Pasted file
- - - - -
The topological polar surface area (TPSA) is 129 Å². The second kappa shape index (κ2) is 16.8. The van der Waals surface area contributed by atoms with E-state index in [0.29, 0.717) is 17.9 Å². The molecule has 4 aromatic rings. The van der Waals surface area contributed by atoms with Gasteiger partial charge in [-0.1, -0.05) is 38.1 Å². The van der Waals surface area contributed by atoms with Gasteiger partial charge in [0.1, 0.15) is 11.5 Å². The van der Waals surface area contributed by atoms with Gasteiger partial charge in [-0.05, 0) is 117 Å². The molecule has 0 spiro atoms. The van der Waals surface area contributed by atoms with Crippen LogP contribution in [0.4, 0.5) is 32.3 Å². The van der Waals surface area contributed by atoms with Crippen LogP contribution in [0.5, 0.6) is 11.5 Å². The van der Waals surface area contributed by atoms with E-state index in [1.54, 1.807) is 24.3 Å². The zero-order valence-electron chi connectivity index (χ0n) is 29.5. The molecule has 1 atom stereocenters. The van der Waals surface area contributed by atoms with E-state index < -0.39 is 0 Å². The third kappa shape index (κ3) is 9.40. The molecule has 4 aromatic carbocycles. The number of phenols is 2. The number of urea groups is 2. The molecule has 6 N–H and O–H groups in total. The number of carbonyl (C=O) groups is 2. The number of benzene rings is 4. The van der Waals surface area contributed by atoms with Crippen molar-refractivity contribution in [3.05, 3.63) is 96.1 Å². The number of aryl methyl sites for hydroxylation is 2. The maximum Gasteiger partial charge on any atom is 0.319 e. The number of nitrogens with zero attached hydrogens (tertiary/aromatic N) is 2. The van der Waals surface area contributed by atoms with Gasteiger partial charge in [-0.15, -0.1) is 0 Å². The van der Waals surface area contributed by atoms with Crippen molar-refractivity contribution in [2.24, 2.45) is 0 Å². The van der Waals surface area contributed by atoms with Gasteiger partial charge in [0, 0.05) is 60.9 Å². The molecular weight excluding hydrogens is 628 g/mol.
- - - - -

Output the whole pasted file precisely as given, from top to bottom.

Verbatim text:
The topological polar surface area (TPSA) is 129 Å². The second kappa shape index (κ2) is 16.8. The van der Waals surface area contributed by atoms with E-state index in [0.29, 0.717) is 17.9 Å². The molecule has 4 aromatic rings. The van der Waals surface area contributed by atoms with Gasteiger partial charge in [-0.1, -0.05) is 38.1 Å². The van der Waals surface area contributed by atoms with Gasteiger partial charge in [0.1, 0.15) is 11.5 Å². The van der Waals surface area contributed by atoms with Gasteiger partial charge in [-0.05, 0) is 117 Å². The molecule has 0 spiro atoms. The van der Waals surface area contributed by atoms with Crippen LogP contribution in [0.4, 0.5) is 32.3 Å². The van der Waals surface area contributed by atoms with Crippen LogP contribution in [0.5, 0.6) is 11.5 Å². The van der Waals surface area contributed by atoms with E-state index in [1.54, 1.807) is 24.3 Å². The zero-order valence-electron chi connectivity index (χ0n) is 29.5. The molecule has 1 atom stereocenters. The van der Waals surface area contributed by atoms with E-state index < -0.39 is 0 Å². The third kappa shape index (κ3) is 9.40. The molecule has 4 aromatic carbocycles. The number of phenols is 2. The number of urea groups is 2. The molecule has 6 N–H and O–H groups in total. The number of carbonyl (C=O) groups is 2. The number of benzene rings is 4. The van der Waals surface area contributed by atoms with Crippen molar-refractivity contribution in [3.05, 3.63) is 96.1 Å². The number of aryl methyl sites for hydroxylation is 2. The maximum Gasteiger partial charge on any atom is 0.319 e. The number of nitrogens with zero attached hydrogens (tertiary/aromatic N) is 2. The van der Waals surface area contributed by atoms with Gasteiger partial charge in [-0.15, -0.1) is 0 Å². The van der Waals surface area contributed by atoms with Crippen molar-refractivity contribution in [2.24, 2.45) is 0 Å². The van der Waals surface area contributed by atoms with Gasteiger partial charge in [0, 0.05) is 60.9 Å². The molecular weight excluding hydrogens is 628 g/mol.